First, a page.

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Washington, DC Update 10/31/22
Legislative Updates
Both chambers of Congress will return to Washington after the November 8 midterm elections. The next votes in the House and Senate are scheduled to occur during the week of November 14.
From the Administration
Final Rule: Family Glitch
The final rule for fixing the Marketplace "family glitch" has been released!

The new rule addresses what its supporters have called the "family glitch." Under the ACA, employees and family members are not eligible for a premium tax credit to buy subsidized coverage on the ACA's health insurance marketplaces if the employee has access to "affordable" health insurance through an employer—meaning, as adjusted for 2023, an offer of self-only coverage that does not exceed 9.12 percent of the employee's income.

Current regulations, however, define employer-based health insurance as affordable if the coverage solely for the employee, and not for family members, is affordable, making family members with limited income ineligible for a premium tax credit for an ACA marketplace plan.

Starting in 2023, under the new rule, if coverage for the family as a whole costs more than 9.12 percent of household income under the lowest-cost employer-sponsored option, then the nonemployee family members will be eligible for financial assistance in the ACA marketplace.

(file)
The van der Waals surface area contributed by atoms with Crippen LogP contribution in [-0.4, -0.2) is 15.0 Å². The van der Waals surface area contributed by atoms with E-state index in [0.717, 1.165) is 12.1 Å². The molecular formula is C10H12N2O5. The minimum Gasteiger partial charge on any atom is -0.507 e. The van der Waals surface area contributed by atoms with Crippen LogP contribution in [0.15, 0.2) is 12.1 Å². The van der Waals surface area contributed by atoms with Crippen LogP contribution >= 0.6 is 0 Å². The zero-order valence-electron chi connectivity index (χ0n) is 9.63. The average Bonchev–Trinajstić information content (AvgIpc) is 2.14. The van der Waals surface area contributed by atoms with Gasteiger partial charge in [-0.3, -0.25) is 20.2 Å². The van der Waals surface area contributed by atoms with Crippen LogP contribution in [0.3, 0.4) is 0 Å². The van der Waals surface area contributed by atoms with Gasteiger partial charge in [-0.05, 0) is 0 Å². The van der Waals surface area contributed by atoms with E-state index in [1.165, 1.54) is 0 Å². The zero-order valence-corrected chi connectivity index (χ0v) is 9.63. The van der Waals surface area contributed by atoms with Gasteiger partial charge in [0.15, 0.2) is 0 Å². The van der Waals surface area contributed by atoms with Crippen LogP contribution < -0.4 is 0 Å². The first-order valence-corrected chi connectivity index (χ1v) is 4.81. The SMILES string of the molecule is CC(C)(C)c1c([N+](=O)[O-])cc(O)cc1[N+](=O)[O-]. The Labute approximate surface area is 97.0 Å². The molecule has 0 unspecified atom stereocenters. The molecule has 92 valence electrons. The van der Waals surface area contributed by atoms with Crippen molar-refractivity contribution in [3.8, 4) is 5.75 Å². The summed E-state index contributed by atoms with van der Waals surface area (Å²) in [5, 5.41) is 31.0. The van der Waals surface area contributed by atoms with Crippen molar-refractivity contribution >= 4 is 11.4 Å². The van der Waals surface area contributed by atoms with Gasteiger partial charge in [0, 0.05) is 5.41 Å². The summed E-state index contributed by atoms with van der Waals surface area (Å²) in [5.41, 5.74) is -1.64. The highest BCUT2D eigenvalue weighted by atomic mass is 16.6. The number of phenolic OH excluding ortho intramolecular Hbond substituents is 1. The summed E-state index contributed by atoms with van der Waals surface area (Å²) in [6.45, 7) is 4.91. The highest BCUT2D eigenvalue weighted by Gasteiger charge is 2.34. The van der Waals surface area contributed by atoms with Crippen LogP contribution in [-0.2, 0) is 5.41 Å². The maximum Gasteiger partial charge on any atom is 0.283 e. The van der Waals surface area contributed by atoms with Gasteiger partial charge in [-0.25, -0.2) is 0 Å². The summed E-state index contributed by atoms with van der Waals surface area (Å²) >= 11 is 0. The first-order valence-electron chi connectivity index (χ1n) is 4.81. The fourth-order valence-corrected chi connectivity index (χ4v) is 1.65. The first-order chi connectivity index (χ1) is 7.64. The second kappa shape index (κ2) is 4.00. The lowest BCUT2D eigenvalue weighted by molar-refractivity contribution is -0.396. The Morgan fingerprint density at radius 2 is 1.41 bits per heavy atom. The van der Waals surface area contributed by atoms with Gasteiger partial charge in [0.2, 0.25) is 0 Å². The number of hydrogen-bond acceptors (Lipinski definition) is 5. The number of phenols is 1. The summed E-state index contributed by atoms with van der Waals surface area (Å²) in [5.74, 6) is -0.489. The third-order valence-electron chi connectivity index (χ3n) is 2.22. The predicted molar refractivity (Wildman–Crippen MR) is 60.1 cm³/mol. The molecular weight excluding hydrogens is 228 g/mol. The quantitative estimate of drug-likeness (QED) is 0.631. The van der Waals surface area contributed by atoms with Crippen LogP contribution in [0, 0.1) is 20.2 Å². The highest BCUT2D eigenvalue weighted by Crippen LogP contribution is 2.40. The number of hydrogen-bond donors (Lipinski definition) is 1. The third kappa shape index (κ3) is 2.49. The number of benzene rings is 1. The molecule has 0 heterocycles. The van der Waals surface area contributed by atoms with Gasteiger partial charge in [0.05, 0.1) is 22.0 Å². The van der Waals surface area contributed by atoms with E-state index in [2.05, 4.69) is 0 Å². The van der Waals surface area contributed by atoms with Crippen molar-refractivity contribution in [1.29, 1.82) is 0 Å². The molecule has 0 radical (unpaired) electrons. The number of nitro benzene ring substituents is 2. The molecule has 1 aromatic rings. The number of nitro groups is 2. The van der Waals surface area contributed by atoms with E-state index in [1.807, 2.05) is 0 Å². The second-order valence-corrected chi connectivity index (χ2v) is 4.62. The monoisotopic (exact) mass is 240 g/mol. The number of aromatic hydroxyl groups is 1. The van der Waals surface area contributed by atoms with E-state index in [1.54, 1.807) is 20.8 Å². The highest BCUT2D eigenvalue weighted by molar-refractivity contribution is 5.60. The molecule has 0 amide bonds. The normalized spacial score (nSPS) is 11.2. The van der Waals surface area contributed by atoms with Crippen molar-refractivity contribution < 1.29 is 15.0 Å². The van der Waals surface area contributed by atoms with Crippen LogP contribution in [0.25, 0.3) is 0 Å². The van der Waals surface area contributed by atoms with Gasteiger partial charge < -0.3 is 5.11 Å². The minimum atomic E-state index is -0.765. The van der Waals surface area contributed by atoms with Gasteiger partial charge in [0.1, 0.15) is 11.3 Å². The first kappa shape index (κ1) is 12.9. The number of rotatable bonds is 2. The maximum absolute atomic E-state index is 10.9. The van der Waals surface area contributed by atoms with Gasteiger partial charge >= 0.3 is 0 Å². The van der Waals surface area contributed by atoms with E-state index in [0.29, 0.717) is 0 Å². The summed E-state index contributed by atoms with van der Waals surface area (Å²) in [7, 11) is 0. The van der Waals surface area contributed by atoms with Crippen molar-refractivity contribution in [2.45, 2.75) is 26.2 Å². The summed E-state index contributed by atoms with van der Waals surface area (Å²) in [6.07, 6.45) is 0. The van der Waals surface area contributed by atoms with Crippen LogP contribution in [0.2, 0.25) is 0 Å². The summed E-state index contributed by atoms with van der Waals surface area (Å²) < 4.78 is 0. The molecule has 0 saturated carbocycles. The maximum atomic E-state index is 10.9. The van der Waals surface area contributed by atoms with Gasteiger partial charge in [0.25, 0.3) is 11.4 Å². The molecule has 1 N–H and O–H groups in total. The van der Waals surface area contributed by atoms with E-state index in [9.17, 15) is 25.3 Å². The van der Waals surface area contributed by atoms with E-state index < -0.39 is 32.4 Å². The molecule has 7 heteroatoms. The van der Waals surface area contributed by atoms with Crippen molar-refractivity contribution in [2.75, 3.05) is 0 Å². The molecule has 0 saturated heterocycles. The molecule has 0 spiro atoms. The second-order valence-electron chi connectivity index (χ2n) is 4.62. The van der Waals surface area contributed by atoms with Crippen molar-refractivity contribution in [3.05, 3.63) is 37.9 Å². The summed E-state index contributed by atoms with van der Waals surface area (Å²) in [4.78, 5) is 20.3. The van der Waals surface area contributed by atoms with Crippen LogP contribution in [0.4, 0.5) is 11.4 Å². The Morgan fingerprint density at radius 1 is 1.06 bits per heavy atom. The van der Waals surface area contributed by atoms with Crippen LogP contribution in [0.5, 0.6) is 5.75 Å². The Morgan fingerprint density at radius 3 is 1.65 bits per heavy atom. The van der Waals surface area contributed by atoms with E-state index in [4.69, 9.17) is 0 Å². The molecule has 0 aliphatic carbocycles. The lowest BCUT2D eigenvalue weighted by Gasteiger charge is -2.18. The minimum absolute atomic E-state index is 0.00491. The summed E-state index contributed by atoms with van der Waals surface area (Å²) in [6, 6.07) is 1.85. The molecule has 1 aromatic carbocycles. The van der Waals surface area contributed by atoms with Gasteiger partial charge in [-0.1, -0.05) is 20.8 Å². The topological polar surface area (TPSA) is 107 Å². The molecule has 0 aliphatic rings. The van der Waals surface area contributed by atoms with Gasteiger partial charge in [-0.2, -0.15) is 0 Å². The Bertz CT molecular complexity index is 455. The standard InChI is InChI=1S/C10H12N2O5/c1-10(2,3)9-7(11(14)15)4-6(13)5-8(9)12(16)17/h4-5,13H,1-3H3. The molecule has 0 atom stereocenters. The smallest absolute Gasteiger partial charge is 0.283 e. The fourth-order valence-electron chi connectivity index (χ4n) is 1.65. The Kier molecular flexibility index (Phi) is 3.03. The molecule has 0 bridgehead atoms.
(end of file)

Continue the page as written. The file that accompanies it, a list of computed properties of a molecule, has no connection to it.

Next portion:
"About 1 million Americans will either gain coverage or see their insurance become more affordable as a result of the new rule," according to a White House statement. "This marks the most significant administrative action to implement the Affordable Care Act since the law was first put into place."

IRS: ABLE Account Gift Tax Exclusion Increased
IRS increased the gift tax exclusion amount for 2023 will go from $16,000 to $17,000. The gift tax exclusion amount is the amount that can be placed into an ABLE account per year. Read more here.

CMS: Update Information with Medicaid - Preparing for the PHE Unwinding
Consider sharing information from the CMS sites linked below with families to encourage them to update their information with Medicaid before the unwinding of the public health emergency so they do not lose their health coverage.

CMS: Flu Vaccine
The messaging below is from the CMS Connecting Kids to Coverage National Campaign. Check out more information on flu and other resources for flu vaccine-focused outreach including videos, social media graphics and more, so parents can rest a little easier during this season knowing their children’s vaccinations are covered.